International Papers

An Ice Cube the Size of Cambridgeshire

“[A] Rhode Island-size piece of the floating ice fringe along a fast-warming region of Antarctica” is the way Wednesday’s New York Times described that rapidly disintegrating monster iceberg. Beyond America’s borders, U.S. states aren’t the most useful geographic points of reference. Britain’s Times pegged the 1,250-square-mile ice shelf as the size of Cambridgeshire, while the Telegraph compared it to Somerset. For the Scotsman it was “larger than the Western Isles,” and in New Zealand, the Christchurch Press put it at “five times the size of Lake Taupo.” The Irish Times estimated that the sheet of ice was “bigger than counties Dublin and Meath.” (How much bigger? The paper didn’t say.) France’s Libération said it was “equivalent to the area of Vaucluse, or of Yvelines and the Val-d’Oise combined.” Spain’s El Mundo cited “the province of Alava,” and La Nación of Argentina put it at “17 times the size of the city of Buenos Aires.”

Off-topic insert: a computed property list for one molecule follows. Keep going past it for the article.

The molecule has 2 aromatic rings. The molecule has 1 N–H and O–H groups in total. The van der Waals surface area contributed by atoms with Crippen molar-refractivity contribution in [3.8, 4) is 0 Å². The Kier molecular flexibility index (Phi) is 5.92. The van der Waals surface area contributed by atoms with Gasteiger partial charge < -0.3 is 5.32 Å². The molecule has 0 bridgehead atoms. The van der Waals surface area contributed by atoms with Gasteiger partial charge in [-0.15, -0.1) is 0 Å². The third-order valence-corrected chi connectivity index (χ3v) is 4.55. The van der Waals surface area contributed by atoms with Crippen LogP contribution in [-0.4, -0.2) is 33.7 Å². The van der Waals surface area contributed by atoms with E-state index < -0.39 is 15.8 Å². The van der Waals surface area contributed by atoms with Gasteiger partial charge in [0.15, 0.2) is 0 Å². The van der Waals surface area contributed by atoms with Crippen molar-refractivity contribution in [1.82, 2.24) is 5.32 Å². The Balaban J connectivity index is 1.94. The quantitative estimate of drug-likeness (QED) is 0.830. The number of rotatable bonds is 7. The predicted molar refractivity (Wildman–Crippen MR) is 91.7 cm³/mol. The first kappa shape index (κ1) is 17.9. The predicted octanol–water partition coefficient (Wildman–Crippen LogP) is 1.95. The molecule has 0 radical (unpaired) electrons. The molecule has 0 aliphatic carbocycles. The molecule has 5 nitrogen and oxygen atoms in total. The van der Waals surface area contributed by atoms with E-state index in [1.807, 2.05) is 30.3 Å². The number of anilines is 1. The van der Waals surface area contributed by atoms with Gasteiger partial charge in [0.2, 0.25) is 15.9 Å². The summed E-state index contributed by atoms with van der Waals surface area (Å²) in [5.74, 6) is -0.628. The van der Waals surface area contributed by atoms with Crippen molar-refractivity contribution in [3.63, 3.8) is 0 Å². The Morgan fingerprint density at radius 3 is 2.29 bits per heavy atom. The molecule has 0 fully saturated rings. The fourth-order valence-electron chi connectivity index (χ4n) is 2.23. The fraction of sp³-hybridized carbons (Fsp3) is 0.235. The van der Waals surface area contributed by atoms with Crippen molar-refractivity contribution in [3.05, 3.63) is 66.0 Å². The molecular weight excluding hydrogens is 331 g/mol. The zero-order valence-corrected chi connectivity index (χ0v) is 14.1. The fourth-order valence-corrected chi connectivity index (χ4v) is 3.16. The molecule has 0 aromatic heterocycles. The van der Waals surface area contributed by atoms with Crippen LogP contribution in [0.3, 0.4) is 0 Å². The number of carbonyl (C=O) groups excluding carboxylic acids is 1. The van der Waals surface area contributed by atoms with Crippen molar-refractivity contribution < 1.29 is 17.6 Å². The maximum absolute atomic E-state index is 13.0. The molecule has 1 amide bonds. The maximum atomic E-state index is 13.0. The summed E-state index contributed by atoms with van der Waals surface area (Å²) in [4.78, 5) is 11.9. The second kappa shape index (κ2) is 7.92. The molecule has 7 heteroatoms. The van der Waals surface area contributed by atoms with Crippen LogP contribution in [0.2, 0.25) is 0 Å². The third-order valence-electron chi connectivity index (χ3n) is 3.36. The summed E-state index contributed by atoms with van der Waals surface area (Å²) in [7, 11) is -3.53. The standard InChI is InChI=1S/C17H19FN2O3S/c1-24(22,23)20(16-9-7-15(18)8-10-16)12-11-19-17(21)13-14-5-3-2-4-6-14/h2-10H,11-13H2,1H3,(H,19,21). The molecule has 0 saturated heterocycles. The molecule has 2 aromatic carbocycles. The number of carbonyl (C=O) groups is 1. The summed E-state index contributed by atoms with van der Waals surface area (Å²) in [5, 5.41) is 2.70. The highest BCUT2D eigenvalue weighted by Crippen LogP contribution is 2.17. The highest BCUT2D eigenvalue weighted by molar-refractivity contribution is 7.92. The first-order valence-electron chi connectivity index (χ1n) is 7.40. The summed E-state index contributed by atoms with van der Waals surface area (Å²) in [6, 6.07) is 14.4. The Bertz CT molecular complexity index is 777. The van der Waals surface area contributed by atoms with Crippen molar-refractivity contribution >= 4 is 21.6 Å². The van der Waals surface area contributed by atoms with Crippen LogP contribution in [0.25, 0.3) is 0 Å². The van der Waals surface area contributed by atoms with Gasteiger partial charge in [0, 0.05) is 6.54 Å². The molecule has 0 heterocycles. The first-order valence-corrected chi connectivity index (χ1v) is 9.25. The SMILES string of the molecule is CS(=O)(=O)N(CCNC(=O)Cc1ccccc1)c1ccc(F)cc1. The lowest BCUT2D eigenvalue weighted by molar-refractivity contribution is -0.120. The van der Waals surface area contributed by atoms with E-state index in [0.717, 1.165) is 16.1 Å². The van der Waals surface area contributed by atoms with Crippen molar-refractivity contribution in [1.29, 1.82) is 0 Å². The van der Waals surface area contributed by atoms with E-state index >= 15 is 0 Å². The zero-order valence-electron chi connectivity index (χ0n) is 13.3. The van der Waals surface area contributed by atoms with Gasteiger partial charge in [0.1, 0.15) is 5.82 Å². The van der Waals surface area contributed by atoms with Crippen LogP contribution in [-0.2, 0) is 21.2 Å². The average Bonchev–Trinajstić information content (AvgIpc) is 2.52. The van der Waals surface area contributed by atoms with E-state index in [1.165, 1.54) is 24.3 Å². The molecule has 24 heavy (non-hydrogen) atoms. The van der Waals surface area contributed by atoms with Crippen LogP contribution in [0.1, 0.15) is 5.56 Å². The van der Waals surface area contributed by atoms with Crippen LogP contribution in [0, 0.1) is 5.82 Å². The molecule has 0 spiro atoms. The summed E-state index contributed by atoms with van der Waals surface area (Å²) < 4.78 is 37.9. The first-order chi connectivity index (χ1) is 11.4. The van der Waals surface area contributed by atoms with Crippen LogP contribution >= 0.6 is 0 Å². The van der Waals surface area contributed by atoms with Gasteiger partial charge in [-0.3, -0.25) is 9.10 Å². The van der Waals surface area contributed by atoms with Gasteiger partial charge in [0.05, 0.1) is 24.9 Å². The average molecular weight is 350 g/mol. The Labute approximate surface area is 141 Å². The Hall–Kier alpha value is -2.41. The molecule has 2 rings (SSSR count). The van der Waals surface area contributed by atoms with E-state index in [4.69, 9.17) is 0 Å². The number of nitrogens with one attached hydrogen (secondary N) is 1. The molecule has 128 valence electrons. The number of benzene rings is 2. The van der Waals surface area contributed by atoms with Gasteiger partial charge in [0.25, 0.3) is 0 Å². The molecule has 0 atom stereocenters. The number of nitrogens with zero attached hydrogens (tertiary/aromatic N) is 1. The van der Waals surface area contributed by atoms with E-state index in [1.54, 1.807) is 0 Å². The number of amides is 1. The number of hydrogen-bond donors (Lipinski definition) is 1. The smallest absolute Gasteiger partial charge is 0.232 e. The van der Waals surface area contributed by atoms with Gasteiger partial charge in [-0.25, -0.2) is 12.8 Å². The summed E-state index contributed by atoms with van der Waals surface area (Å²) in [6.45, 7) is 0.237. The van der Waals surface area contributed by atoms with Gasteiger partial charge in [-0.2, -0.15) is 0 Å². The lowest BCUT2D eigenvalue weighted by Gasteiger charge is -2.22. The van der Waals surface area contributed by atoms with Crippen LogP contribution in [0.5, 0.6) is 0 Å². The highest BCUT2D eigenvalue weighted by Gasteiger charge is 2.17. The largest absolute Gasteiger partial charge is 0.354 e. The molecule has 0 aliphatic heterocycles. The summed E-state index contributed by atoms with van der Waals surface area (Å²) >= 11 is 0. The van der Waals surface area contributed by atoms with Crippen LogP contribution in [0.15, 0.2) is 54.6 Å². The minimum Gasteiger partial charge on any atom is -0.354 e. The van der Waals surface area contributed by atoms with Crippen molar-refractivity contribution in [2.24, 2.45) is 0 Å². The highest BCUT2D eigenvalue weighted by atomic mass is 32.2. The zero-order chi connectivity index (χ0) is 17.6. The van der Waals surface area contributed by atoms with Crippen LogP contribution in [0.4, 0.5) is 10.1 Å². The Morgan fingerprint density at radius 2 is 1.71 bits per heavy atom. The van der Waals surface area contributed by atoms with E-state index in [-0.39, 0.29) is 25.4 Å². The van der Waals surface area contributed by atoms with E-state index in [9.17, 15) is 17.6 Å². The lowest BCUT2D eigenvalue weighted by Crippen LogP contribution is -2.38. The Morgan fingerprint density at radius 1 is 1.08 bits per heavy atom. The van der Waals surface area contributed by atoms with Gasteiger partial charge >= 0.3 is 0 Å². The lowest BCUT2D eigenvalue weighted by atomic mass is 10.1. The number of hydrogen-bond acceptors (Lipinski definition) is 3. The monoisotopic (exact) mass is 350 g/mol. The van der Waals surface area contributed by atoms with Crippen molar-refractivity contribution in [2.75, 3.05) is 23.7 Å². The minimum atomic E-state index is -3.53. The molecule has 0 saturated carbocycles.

Slips of the tongue: Premiers say the darndest things. The Guardian reported that  after last weekend’s European Union summit in Barcelona, TV cameras picked up British Prime Minister Tony Blair telling Foreign Secretary Jack Straw, “It is, as ever, a joy,” in a tone so ironic it was clear he found EU diplomacy anything but. On Thursday, several Spanish papers led on Prime Minister José María Aznar’s indiscretions before the European Parliament in Brussels. As delegates applauded after Aznar’s 25-minute speech about the Barcelona summit, he turned to a Spanish colleague and uttered, “Vaya coñazo que he soltado!” in a voice loud enough to be picked up by microphones serving the interpretation services and press room. Loosely translated, Aznar simply said, “What a drag I just got through,” but literally a coñazo is a big coño, and a coño is the part of the female anatomy Eve Ensler wrote monologues about. El País and El Mundo put the offending word in their headlines, and El Mundo even provided an audio clip of Aznar’s faux pas (unfortunately, the clip is no longer available), proving that different countries stigmatize very different words.